I found it doable, though. Just a bit small. Her publishers should have considered the demographic who'd be purchasing this.

@ Mr. Pinkerton, who asks:

"Is facebook anything other than a forum for self-advertisement?"

Here's my take on 'social' media:

For college grads of a certain age Facebook allows you to keep up with the friends who scattered to the four winds upon graduation. They're fortunate: I don't know where most of mine are. Born too early.

It's also fun for wide-spread families. Posting pictures to Facebook allows your kith & kin to see you cavorting at the Grand Canyon, or whatever.

For the less discerning, who post amazingly private information in their most degrading potty-moputh style, I'm afraid it's going to bite them in the gluteus maximus one day...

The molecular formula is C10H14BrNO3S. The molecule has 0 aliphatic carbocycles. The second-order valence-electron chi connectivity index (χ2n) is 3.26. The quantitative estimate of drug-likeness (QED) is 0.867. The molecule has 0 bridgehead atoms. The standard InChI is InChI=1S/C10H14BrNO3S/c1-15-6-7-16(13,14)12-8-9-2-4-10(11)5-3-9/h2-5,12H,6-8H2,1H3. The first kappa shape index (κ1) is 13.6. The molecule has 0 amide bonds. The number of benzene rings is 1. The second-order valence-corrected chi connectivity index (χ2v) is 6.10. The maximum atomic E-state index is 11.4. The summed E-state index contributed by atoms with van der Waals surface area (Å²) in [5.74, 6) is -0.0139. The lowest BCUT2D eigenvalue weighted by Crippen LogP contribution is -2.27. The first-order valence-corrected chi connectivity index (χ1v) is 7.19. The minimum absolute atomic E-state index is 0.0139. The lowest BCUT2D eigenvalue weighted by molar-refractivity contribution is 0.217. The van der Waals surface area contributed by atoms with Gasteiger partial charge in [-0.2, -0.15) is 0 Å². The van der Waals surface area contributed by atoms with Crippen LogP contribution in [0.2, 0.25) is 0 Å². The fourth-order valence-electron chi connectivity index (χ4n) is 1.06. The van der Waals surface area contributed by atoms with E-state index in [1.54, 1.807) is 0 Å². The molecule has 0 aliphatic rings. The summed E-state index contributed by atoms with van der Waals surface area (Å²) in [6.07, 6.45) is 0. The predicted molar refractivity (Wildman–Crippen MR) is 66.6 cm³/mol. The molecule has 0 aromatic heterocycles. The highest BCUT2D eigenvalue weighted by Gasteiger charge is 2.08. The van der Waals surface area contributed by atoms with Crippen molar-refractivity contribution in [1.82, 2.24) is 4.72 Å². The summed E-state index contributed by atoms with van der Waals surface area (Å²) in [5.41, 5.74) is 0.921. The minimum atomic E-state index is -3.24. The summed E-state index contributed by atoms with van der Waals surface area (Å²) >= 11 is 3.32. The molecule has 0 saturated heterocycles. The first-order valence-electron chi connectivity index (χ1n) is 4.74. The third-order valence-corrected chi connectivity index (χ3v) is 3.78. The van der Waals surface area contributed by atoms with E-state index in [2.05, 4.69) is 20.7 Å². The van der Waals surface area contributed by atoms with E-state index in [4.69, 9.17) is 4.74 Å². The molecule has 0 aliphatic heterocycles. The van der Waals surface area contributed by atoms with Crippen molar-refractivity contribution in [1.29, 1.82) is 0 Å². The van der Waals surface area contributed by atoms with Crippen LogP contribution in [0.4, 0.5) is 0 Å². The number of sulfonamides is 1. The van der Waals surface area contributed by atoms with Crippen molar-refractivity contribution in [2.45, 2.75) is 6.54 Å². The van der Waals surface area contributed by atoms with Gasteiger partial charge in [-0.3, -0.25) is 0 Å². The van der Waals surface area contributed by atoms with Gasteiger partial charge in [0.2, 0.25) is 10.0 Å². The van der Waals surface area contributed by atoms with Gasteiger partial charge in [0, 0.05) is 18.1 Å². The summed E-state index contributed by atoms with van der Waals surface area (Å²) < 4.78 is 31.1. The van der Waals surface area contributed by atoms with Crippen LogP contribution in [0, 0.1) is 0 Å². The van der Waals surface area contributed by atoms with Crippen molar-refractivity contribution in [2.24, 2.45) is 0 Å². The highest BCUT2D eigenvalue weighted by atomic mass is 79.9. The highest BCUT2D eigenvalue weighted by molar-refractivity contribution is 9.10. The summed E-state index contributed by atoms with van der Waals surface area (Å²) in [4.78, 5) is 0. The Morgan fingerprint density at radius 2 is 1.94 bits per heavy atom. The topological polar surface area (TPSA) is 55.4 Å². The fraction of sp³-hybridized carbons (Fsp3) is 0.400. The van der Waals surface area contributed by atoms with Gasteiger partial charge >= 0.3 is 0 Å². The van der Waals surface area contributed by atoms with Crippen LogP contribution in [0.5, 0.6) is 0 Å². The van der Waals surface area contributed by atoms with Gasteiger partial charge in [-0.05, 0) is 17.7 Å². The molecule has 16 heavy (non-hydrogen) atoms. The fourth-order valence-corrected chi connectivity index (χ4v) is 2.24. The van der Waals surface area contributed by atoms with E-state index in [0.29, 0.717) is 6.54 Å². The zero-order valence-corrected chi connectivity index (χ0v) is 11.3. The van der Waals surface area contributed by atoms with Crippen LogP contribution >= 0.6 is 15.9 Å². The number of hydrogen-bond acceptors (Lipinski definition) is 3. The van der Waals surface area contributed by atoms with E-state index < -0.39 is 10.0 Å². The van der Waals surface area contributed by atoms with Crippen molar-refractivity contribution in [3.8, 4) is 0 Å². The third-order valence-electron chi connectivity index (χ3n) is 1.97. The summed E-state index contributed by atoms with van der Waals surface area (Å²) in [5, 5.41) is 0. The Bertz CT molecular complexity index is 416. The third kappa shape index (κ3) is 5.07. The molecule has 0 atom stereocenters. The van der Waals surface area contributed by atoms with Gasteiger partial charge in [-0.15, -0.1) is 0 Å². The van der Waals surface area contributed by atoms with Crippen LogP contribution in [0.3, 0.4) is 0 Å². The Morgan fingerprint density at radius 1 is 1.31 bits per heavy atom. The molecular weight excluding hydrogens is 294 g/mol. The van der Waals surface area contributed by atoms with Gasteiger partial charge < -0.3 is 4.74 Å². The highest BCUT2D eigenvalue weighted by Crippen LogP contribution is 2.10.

...there was a rush to take down the Facebook page of that young fellow who was shot in Florida. The image shown far and wide (taken a few years ago) is just before his testosterone kicked in. By the time he was killed, he had an ugly nic, tattoos galore, and a mouthful of gold teeth - a mouth he used to say ugly things, unfortunately.

Meanwhile, our GoV Face Book (Facebook?) page was put up by someone on another continent. According to them, it just sends out our RSS feed. We haven't seen it so I don't know what it looks like.

I can't imagine what kinds of 'cued' adverts appear on the sidebar.

Twitter is useful. I can put up short things about stuff we won't be blogging. And I get to see what others find important. Every time I get on (not often) I notice the leading stories. I also notice we're not usually following any of them here in the Gates ghetto. Ah, well, we never did live in the fast lane.

I do miss Andrew Breitbart's messages, though. Esp. when he re-published the hate notices...he had a grand sense of the absurd.

Sometimes if we get a notice that someone questionable is following us, I'll block it. But that's random. Mostly I don't pay attention.